Context In France, a new payment for performance (P4P) scheme for primary care physicians was introduced in 2009 through the ‘Contract for Improving Individual Practice’ programme. Its objective was to reduce healthcare expenditures while enhancing improvement in guidelines' observance. Nevertheless, in all countries where the scheme was implemented, it raised several concerns in the domain of professional ethics.
Objective To draw out in France the ethical tensions arising in the general practitioner's (GP) profession linked to the introduction of P4P.
Method Qualitative research using two focus groups: first one with a sample of GPs who joined P4P and second one with those who did not. All collective interviews were recorded and fully transcribed. An inductive analysis of thematic content with construction of categories was conducted. All the data were triangulated.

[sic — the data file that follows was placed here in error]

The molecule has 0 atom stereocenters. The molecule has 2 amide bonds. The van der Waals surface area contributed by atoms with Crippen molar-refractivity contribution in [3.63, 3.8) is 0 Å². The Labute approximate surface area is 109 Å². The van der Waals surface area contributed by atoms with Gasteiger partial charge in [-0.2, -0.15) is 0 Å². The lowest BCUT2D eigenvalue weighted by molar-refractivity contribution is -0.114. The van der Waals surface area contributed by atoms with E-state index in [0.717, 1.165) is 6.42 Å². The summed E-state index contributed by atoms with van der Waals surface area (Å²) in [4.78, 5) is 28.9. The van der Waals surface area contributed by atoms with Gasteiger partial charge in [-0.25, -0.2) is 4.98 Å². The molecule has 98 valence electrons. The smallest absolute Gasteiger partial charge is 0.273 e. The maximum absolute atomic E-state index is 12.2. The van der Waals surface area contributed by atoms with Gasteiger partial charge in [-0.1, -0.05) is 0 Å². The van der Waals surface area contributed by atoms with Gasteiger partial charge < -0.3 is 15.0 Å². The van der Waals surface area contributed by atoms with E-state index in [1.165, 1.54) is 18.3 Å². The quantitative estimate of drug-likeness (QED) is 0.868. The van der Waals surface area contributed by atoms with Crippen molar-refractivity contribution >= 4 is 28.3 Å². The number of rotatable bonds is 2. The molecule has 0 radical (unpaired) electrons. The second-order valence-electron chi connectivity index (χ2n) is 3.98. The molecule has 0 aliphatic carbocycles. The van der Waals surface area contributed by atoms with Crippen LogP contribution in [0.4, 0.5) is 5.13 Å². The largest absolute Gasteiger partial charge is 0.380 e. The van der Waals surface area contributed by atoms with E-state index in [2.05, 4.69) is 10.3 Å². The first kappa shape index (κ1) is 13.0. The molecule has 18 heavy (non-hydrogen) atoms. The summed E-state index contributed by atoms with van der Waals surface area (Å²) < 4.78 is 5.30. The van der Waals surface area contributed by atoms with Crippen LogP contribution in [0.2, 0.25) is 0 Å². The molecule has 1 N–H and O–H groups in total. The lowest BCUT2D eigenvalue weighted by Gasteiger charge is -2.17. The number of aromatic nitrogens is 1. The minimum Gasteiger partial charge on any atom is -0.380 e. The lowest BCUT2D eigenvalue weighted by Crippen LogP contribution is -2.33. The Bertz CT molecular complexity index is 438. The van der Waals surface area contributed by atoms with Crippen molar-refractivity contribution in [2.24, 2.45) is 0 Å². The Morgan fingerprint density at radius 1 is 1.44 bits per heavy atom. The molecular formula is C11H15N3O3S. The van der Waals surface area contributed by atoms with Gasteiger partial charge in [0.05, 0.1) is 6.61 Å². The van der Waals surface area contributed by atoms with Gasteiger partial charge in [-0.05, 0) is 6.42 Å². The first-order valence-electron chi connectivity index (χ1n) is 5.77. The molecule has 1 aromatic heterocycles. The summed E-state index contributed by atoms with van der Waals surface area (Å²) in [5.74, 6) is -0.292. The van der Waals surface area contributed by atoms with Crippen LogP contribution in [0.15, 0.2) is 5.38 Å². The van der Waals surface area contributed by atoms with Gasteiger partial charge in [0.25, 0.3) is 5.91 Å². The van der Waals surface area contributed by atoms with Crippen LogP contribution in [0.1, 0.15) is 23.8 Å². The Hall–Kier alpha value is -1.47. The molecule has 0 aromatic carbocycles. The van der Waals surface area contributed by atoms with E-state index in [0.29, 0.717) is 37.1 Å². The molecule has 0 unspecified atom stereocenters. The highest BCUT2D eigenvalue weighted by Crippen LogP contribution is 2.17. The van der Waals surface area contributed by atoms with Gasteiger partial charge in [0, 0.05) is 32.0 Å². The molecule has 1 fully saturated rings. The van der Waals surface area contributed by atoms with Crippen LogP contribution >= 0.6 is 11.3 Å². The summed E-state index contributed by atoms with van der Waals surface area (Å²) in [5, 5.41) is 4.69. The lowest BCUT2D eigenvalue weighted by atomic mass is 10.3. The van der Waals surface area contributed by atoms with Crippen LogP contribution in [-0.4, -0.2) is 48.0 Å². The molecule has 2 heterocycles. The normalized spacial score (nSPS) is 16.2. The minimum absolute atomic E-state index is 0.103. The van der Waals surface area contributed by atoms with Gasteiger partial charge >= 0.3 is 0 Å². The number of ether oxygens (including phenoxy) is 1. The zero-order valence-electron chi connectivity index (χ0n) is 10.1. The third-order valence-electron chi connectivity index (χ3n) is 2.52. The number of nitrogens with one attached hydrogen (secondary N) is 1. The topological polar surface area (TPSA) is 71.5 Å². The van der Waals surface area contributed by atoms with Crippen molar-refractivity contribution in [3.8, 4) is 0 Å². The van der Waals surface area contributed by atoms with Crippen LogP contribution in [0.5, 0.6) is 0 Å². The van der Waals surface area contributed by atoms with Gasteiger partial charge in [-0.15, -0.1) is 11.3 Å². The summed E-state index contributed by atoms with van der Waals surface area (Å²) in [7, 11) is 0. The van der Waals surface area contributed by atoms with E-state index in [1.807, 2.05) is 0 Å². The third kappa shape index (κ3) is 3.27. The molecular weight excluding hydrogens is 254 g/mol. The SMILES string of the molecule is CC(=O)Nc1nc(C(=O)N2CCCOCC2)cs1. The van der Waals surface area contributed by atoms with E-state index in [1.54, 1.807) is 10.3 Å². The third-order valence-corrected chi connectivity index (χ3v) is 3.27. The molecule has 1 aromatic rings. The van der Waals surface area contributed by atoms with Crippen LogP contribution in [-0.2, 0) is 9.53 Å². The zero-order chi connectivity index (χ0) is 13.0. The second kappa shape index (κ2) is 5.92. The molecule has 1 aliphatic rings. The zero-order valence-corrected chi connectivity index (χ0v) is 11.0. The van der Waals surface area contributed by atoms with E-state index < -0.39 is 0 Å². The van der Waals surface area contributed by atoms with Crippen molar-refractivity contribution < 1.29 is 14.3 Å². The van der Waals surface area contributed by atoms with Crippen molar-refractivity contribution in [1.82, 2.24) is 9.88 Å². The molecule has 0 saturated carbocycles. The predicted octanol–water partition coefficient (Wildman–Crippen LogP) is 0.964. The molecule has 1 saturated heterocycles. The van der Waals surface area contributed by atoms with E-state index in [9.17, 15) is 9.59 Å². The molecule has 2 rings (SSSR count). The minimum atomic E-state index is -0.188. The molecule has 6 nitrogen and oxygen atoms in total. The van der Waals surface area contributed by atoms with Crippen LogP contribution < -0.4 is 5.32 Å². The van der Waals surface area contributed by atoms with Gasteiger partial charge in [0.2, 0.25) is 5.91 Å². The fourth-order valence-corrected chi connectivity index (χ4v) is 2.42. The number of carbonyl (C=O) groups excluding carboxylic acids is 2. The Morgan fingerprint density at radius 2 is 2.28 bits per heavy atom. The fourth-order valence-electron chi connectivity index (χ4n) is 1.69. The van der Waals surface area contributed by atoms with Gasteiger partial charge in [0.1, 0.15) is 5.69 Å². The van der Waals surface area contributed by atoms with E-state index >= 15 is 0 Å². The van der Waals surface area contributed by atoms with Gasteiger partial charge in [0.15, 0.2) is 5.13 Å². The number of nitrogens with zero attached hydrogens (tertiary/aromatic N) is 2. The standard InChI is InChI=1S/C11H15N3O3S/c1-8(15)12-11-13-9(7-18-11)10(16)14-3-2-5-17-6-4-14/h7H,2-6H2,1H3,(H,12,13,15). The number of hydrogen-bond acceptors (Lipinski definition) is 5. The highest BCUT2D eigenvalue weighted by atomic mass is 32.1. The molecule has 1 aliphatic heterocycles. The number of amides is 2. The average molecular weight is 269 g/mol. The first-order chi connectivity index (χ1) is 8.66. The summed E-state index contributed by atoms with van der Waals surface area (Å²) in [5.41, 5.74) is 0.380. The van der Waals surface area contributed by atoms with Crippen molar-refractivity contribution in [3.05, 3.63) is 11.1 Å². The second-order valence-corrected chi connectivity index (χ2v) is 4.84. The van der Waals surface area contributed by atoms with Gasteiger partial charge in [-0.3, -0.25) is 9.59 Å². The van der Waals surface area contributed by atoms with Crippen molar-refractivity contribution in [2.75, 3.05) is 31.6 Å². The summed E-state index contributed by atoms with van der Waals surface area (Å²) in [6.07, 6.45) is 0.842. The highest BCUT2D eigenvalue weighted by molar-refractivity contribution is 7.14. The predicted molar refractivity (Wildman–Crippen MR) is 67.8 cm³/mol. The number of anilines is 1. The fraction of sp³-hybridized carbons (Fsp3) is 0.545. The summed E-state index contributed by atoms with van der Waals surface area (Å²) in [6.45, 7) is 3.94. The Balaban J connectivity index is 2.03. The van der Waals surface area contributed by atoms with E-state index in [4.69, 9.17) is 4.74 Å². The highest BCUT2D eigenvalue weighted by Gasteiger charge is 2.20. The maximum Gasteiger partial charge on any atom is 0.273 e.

Results All participants agreed that conflicts of interest were a real issue, leading to the resurgence of doctor's dirigisme, which could be detrimental for patient's autonomy. GPs who did not join P4P believed that the scheme would lead to patient's selection while those who joined P4P did not. The level of the maximal bonus of the P4P was considered low by all GPs. This was considered as an offense by non-participating GPs, whereas for participating ones, this low level minimised the risk of patient's selection.
Conclusion This work identified several areas of ethical tension, some being different from those previously described in other countries. The authors discuss the potential impact of institutional contexts and variability of implementation processes on shaping these differences.
- general practitioners
- general medicine/internal medicine
- healthcare economics
- managed care
- primary care
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Competing interests None.
Provenance and peer review Not commissioned; externally peer reviewed.
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